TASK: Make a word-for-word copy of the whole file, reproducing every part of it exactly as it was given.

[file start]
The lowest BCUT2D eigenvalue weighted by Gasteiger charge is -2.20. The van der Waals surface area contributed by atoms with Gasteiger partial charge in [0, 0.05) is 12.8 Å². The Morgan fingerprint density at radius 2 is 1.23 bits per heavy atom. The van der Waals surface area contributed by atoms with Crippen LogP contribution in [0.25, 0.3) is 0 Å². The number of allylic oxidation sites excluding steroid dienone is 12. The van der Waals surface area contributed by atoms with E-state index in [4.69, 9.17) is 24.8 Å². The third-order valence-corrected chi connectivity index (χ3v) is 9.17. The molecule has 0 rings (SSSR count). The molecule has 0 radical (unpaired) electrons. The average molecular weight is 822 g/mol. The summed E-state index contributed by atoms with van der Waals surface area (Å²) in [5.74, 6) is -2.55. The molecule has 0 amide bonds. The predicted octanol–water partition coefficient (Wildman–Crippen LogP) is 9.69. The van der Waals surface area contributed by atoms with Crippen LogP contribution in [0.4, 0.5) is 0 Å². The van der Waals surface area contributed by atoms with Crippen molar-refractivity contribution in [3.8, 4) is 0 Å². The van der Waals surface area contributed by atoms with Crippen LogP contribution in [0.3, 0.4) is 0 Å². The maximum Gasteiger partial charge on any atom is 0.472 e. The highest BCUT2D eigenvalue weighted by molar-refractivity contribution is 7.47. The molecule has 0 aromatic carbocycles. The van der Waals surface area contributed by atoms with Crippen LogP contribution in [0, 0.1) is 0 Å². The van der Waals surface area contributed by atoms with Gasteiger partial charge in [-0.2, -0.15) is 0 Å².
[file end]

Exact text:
The lowest BCUT2D eigenvalue weighted by Gasteiger charge is -2.20. The van der Waals surface area contributed by atoms with Gasteiger partial charge in [0, 0.05) is 12.8 Å². The Morgan fingerprint density at radius 2 is 1.23 bits per heavy atom. The van der Waals surface area contributed by atoms with Crippen LogP contribution in [0.25, 0.3) is 0 Å². The number of allylic oxidation sites excluding steroid dienone is 12. The van der Waals surface area contributed by atoms with E-state index in [4.69, 9.17) is 24.8 Å². The third-order valence-corrected chi connectivity index (χ3v) is 9.17. The molecule has 0 rings (SSSR count). The molecule has 0 radical (unpaired) electrons. The average molecular weight is 822 g/mol. The summed E-state index contributed by atoms with van der Waals surface area (Å²) in [5.74, 6) is -2.55. The molecule has 0 amide bonds. The predicted octanol–water partition coefficient (Wildman–Crippen LogP) is 9.69. The van der Waals surface area contributed by atoms with Crippen LogP contribution in [0.4, 0.5) is 0 Å². The van der Waals surface area contributed by atoms with Crippen molar-refractivity contribution in [3.8, 4) is 0 Å². The van der Waals surface area contributed by atoms with Crippen LogP contribution in [0.3, 0.4) is 0 Å². The maximum Gasteiger partial charge on any atom is 0.472 e. The highest BCUT2D eigenvalue weighted by molar-refractivity contribution is 7.47. The molecule has 0 aromatic carbocycles. The van der Waals surface area contributed by atoms with Crippen LogP contribution in [0, 0.1) is 0 Å². The van der Waals surface area contributed by atoms with Gasteiger partial charge in [-0.2, -0.15) is 0 Å².